The wine bar revolution is here. The dregs of exclusivity are being poured away, small producers are coming to the forefront, and carbon footprints are no longer an afterthought. At the crest of this new wave is Peckham Cellars, which burst onto the scene in 2019. Since then it has garnered nothing but praise, footfall and a loyal online customer base. But now, given the arrival of chef Pablo Urain Alfonso, we returned to sample the goods.
Greeted by the chic, laid-back space and staff to match, we hopped onto the counter stools to get close to the action. Since the previous menu won a Bib Gourmand, Alfonso has kept the core of British-ness running through the menu, while adding flecks of his Spanish flair. Pillowy wildfarmed sourdough, piled with generous daubs of whipped confit garlic butter settled us in for the night. What would follow is best described as wine with food pairings.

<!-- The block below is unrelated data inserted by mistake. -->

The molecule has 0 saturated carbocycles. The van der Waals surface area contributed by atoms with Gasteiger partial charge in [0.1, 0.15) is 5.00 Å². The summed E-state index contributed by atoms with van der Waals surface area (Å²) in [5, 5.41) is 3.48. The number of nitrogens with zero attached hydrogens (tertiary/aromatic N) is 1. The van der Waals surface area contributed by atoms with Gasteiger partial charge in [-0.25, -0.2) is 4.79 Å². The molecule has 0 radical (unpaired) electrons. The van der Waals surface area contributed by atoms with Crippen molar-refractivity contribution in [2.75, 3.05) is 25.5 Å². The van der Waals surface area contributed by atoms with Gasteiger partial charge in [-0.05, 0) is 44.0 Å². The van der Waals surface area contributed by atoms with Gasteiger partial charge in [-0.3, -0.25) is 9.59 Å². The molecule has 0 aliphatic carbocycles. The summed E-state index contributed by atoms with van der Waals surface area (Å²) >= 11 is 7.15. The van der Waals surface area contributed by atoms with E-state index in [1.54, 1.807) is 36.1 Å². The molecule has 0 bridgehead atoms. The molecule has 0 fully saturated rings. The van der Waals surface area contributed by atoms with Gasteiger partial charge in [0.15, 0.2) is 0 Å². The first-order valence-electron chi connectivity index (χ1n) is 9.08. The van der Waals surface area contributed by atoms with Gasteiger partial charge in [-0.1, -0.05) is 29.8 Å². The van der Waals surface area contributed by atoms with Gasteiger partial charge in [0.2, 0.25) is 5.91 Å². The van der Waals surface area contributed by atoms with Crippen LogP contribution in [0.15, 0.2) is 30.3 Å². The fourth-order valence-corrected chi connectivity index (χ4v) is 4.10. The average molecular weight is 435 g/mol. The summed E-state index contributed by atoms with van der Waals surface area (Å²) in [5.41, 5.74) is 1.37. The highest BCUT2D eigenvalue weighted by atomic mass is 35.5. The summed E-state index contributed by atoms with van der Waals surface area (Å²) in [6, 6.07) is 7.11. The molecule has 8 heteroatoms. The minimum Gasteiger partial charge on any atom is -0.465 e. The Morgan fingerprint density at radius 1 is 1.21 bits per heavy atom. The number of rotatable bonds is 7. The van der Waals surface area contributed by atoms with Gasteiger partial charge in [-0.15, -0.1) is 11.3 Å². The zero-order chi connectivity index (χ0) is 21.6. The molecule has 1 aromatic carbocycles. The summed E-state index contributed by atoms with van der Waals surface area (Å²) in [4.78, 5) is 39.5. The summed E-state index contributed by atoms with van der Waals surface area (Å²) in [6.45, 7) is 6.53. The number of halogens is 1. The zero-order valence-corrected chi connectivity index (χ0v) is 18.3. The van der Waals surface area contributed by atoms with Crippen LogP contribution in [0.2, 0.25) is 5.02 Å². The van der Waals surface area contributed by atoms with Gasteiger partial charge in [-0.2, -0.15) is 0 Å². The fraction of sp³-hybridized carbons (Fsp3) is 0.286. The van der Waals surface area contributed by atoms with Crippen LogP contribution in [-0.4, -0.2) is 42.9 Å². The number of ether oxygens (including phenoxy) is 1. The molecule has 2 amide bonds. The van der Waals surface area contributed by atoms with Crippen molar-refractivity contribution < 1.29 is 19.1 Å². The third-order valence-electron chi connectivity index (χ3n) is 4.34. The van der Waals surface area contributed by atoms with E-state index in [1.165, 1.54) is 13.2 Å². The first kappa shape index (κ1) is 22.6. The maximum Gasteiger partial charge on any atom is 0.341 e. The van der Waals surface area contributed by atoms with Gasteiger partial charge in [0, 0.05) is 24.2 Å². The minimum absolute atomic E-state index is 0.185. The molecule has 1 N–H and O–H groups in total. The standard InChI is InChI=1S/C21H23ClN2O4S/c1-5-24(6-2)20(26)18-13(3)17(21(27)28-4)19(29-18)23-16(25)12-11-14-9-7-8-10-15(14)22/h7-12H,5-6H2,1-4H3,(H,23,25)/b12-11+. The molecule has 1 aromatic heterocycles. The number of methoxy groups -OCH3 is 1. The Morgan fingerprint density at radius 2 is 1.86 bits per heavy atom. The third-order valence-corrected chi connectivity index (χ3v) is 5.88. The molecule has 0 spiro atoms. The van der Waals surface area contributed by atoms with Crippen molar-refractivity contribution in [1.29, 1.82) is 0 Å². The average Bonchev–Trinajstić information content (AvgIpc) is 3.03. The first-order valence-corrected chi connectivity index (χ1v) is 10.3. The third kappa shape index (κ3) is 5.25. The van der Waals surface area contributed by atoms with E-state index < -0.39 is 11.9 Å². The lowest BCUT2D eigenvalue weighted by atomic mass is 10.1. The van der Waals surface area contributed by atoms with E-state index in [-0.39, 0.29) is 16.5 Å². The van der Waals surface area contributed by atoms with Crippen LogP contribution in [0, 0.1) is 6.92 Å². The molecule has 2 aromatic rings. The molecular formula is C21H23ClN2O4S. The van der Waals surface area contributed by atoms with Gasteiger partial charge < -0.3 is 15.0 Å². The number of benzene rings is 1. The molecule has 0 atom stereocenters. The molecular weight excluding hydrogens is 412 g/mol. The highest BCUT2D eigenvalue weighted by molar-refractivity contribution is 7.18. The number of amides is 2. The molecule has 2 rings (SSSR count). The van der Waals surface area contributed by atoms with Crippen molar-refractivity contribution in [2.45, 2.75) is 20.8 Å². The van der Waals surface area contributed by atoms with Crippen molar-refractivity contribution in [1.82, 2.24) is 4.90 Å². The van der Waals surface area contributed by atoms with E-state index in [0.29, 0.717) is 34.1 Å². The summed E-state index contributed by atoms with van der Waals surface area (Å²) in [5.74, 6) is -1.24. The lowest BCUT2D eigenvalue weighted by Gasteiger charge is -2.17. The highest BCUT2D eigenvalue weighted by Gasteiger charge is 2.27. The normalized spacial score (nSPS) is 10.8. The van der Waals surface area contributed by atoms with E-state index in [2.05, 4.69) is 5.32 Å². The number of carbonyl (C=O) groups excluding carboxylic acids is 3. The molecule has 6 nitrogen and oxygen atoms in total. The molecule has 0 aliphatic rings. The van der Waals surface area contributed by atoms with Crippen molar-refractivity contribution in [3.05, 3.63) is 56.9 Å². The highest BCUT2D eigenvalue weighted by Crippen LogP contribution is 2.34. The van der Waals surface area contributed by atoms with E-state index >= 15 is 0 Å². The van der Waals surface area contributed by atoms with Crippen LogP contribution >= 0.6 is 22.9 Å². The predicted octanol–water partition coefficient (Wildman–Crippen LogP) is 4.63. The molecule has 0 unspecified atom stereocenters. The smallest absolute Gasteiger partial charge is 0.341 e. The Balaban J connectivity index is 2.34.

A pleasingly delicate Alsace Sylvaner came first, accompanied by crisp, nutty Jerusalem artichoke on a bed of fresh tzatziki. A thought-out combination, which would set the standard. It’s a sin not to go skin contact somewhere like this, so a tangy, peach-coloured Pinot Gris followed. Paired with juicy prawns doused in chilli and garlic, this was a match made in heaven.
Switching gears, a punchy Merlot somewhat outpaced the pork cheeks, until the sweet pop of mustard seeds came to the rescue. A perfectly not-too-sweet Montepulciano Vin Santo and coffee panna cotta kept up the consistency of the rest of the meal, although the dessert's own consistency was perhaps a little stiff.
Peckham Cellars bucks trends left, right and centre. It’s friendly, it’s relaxed and it’s affordable. While the food didn’t falter, the wine is definitely the star of the show. And what a show it is.